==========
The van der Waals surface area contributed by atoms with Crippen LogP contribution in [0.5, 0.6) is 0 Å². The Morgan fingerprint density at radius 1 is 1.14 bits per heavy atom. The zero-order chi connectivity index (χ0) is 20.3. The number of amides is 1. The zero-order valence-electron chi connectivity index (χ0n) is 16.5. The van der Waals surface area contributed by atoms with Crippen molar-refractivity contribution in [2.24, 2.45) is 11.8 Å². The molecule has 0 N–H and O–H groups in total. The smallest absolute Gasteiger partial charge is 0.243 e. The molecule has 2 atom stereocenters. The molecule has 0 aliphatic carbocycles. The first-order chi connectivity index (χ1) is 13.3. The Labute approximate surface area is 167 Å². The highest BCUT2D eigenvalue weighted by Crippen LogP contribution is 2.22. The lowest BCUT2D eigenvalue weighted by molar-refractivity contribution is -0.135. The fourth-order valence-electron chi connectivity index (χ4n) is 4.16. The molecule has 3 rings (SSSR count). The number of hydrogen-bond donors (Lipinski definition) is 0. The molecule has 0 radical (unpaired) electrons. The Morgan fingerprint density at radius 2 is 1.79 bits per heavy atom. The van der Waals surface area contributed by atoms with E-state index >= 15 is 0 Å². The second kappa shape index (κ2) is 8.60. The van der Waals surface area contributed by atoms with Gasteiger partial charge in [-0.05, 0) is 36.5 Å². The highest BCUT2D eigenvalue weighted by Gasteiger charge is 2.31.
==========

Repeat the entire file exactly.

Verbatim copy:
The van der Waals surface area contributed by atoms with Crippen LogP contribution in [0.5, 0.6) is 0 Å². The Morgan fingerprint density at radius 1 is 1.14 bits per heavy atom. The zero-order chi connectivity index (χ0) is 20.3. The number of amides is 1. The zero-order valence-electron chi connectivity index (χ0n) is 16.5. The van der Waals surface area contributed by atoms with Crippen molar-refractivity contribution in [2.24, 2.45) is 11.8 Å². The molecule has 0 N–H and O–H groups in total. The smallest absolute Gasteiger partial charge is 0.243 e. The molecule has 2 atom stereocenters. The molecule has 0 aliphatic carbocycles. The first-order chi connectivity index (χ1) is 13.3. The Labute approximate surface area is 167 Å². The highest BCUT2D eigenvalue weighted by Crippen LogP contribution is 2.22. The lowest BCUT2D eigenvalue weighted by molar-refractivity contribution is -0.135. The fourth-order valence-electron chi connectivity index (χ4n) is 4.16. The molecule has 3 rings (SSSR count). The number of hydrogen-bond donors (Lipinski definition) is 0. The molecule has 0 radical (unpaired) electrons. The Morgan fingerprint density at radius 2 is 1.79 bits per heavy atom. The van der Waals surface area contributed by atoms with E-state index >= 15 is 0 Å². The second kappa shape index (κ2) is 8.60. The van der Waals surface area contributed by atoms with Gasteiger partial charge in [-0.05, 0) is 36.5 Å². The highest BCUT2D eigenvalue weighted by Gasteiger charge is 2.31.